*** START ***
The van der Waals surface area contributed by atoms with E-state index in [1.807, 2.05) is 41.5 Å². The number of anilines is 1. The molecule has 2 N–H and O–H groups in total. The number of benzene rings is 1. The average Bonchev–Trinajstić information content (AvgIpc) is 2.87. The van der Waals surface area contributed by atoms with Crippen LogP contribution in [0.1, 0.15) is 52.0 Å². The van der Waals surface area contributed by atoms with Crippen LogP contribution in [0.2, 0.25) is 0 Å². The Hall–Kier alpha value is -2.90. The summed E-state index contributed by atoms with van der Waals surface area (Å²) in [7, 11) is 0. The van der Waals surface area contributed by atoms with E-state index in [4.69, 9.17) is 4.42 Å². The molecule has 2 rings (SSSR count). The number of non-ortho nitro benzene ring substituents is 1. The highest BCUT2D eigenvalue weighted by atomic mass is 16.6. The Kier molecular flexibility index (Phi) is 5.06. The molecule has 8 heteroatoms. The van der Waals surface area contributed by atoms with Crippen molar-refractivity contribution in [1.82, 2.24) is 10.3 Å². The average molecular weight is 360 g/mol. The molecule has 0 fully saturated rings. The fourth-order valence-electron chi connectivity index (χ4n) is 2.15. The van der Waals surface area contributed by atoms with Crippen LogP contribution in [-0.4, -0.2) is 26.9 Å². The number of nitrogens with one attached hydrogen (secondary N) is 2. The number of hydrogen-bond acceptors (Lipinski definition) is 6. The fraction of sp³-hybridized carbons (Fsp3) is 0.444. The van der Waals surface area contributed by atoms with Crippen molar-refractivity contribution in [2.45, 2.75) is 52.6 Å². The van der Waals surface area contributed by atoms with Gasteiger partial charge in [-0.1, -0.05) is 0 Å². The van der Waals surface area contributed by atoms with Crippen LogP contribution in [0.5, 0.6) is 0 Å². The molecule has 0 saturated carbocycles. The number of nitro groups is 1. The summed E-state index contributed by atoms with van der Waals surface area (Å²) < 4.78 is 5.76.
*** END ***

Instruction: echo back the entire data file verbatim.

The van der Waals surface area contributed by atoms with E-state index in [1.807, 2.05) is 41.5 Å². The number of anilines is 1. The molecule has 2 N–H and O–H groups in total. The number of benzene rings is 1. The average Bonchev–Trinajstić information content (AvgIpc) is 2.87. The van der Waals surface area contributed by atoms with Crippen LogP contribution in [0.1, 0.15) is 52.0 Å². The van der Waals surface area contributed by atoms with Crippen LogP contribution in [0.2, 0.25) is 0 Å². The Hall–Kier alpha value is -2.90. The summed E-state index contributed by atoms with van der Waals surface area (Å²) in [7, 11) is 0. The van der Waals surface area contributed by atoms with E-state index in [4.69, 9.17) is 4.42 Å². The molecule has 2 rings (SSSR count). The number of non-ortho nitro benzene ring substituents is 1. The highest BCUT2D eigenvalue weighted by atomic mass is 16.6. The Kier molecular flexibility index (Phi) is 5.06. The molecule has 8 heteroatoms. The van der Waals surface area contributed by atoms with Crippen molar-refractivity contribution in [1.82, 2.24) is 10.3 Å². The average molecular weight is 360 g/mol. The molecule has 0 fully saturated rings. The fourth-order valence-electron chi connectivity index (χ4n) is 2.15. The van der Waals surface area contributed by atoms with Crippen LogP contribution in [-0.4, -0.2) is 26.9 Å². The number of nitrogens with one attached hydrogen (secondary N) is 2. The number of hydrogen-bond acceptors (Lipinski definition) is 6. The fraction of sp³-hybridized carbons (Fsp3) is 0.444. The van der Waals surface area contributed by atoms with Crippen molar-refractivity contribution in [2.45, 2.75) is 52.6 Å². The van der Waals surface area contributed by atoms with Gasteiger partial charge in [-0.1, -0.05) is 0 Å². The van der Waals surface area contributed by atoms with Crippen LogP contribution in [0.5, 0.6) is 0 Å². The molecule has 0 saturated carbocycles. The number of nitro groups is 1. The summed E-state index contributed by atoms with van der Waals surface area (Å²) < 4.78 is 5.76.